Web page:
NASA would have worked around the clock to save the space shuttle Columbia if it had known the craft was in danger, the agency administrator said Friday, rejecting suggestions that an in-flight failure of the orbiter's heat-shielding system would have been impossible to address.
"I fundamentally, absolutely, reject the proposition that there was nothing that could have been done," Sean O'Keefe said in a briefing at NASA headquarters.
"There is positively nothing that would have been spared in our efforts to find out what to do to avoid catastrophe."
With his assertion, O'Keefe added to the debate over how the agency examined -- and ultimately discounted -- possible threats to the shuttle before it disintegrated over Texas on Feb. 1.
In essence, O'Keefe said that if the right information had gotten to the right people at the right time, an all-out effort would have been made to try to save the orbiter and its seven astronauts.
Critics in Congress and elsewhere are reviewing the space agency's deliberations over whether the flight was in danger because of damage suffered at liftoff and, if so, whether anything could have been done.
Internal e-mails released in recent days have given the public an extraordinary glimpse into the operations of NASA during the 16-day mission -- what O'Keefe called "an intensive fish-tank examination."
In a wide-ranging, two-hour briefing, O'Keefe recalled the legendary and ultimately successful scramble to save the crew of Apollo 13 in 1970 after an oxygen tank exploded during the spacecraft's voyage to the moon.
He said it would be "fallacious" to assume NASA would not have tried to do the same for Columbia's crew if it knew of a mortal threat.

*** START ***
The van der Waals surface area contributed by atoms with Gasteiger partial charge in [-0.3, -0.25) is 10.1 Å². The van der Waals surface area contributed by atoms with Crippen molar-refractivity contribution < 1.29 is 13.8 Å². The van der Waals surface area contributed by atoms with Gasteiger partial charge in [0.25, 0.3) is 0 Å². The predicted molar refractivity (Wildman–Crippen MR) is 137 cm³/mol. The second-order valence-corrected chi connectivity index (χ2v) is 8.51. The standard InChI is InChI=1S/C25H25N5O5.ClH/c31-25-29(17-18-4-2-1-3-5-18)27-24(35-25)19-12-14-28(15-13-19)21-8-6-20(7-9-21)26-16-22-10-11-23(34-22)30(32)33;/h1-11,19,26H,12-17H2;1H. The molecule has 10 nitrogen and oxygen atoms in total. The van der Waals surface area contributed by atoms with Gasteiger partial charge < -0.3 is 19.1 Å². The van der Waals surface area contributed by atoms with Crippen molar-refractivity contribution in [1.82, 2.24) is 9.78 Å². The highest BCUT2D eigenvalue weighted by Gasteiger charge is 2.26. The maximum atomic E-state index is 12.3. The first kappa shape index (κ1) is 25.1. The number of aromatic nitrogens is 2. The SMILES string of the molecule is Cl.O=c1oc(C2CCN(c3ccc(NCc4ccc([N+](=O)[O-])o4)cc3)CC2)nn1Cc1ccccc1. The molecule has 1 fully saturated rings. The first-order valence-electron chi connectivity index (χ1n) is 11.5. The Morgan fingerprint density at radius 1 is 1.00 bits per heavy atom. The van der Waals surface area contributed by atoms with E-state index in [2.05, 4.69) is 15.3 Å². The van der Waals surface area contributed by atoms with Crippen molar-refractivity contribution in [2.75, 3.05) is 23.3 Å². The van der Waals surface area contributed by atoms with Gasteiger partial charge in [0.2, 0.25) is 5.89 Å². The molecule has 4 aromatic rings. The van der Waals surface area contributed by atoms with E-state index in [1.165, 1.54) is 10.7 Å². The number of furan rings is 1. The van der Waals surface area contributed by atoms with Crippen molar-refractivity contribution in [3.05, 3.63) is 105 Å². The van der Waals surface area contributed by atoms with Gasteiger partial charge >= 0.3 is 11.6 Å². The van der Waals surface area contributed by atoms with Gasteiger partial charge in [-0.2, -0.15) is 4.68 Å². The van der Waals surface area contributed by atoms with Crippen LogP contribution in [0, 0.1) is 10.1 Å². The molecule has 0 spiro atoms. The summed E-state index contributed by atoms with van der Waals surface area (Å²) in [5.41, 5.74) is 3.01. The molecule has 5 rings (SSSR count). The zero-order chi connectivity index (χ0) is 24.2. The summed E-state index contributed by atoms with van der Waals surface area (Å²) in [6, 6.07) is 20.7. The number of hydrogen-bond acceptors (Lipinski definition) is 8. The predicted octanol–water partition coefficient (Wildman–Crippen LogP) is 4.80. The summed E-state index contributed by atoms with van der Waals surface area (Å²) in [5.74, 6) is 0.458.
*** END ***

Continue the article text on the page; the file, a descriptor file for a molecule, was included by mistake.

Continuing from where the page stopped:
However, in the hours and days after the Columbia was lost, NASA officials took pains to discount the possibility of an in-flight fix in the event of damage to the thermal tiles that shielded the shuttle from the searing heat of reentry.
Astronauts could not have walked in space or used a robotic arm to inspect or repair the tiles themselves, shuttle program manager Ron Dittemore told reporters at the time.
"We know we have no capability," Dittemore said on Feb. 1. "If, for some reason, we thought we had a tile problem, the risk you take when you launch is that you may suffer a tile issue. We have no capability to repair it.
"All we can do is, before we launch, design robustness into the system so that a loss of some tile capability will not result in loss of crew or vehicle."
On Feb. 2, Dittemore bluntly rejected the notion that using a U.S. military telescope might have helped NASA evaluate potential tile damage on the shuttle's vulnerable underbelly while it was in orbit.
"Even if I had information, I can't do anything about it," Dittemore said. "I'm really helpless to go out and do any tile repair."
Whether tile damage or some other problem led to the shuttle's breakup is the subject of an inquiry by the Columbia Accident Investigation Board. O'Keefe has repeatedly said that NASA will await the board's findings and recommendations before launching any of the three remaining shuttles.
While NASA has said the probe will be independent, the head of the accident board, retired Adm. Harold W. Gehman Jr., sent the space agency a letter expressing misgivings that NASA employees were participating too closely in the investigation.